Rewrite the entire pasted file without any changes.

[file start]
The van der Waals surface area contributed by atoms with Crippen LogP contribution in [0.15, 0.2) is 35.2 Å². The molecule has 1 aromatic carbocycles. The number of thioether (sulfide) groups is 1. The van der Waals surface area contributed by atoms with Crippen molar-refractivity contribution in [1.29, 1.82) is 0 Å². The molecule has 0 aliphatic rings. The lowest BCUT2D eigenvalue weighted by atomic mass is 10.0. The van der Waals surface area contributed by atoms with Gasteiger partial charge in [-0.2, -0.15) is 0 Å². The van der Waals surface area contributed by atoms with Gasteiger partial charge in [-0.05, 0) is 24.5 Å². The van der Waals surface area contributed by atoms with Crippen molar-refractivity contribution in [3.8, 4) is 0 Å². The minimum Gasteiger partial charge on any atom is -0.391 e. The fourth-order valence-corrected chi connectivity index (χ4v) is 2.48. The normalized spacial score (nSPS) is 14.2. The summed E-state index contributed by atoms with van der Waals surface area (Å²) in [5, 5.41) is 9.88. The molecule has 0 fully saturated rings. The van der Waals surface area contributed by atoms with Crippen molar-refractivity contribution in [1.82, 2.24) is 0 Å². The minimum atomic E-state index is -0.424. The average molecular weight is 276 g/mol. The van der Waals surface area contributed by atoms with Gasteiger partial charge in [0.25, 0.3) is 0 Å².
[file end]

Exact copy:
The van der Waals surface area contributed by atoms with Crippen LogP contribution in [0.15, 0.2) is 35.2 Å². The molecule has 1 aromatic carbocycles. The number of thioether (sulfide) groups is 1. The van der Waals surface area contributed by atoms with Crippen molar-refractivity contribution in [1.29, 1.82) is 0 Å². The molecule has 0 aliphatic rings. The lowest BCUT2D eigenvalue weighted by atomic mass is 10.0. The van der Waals surface area contributed by atoms with Gasteiger partial charge in [-0.2, -0.15) is 0 Å². The van der Waals surface area contributed by atoms with Gasteiger partial charge in [-0.05, 0) is 24.5 Å². The van der Waals surface area contributed by atoms with Crippen molar-refractivity contribution in [3.8, 4) is 0 Å². The minimum Gasteiger partial charge on any atom is -0.391 e. The fourth-order valence-corrected chi connectivity index (χ4v) is 2.48. The normalized spacial score (nSPS) is 14.2. The summed E-state index contributed by atoms with van der Waals surface area (Å²) in [5, 5.41) is 9.88. The molecule has 0 fully saturated rings. The van der Waals surface area contributed by atoms with Crippen molar-refractivity contribution in [1.82, 2.24) is 0 Å². The minimum atomic E-state index is -0.424. The average molecular weight is 276 g/mol. The van der Waals surface area contributed by atoms with Gasteiger partial charge in [0.25, 0.3) is 0 Å².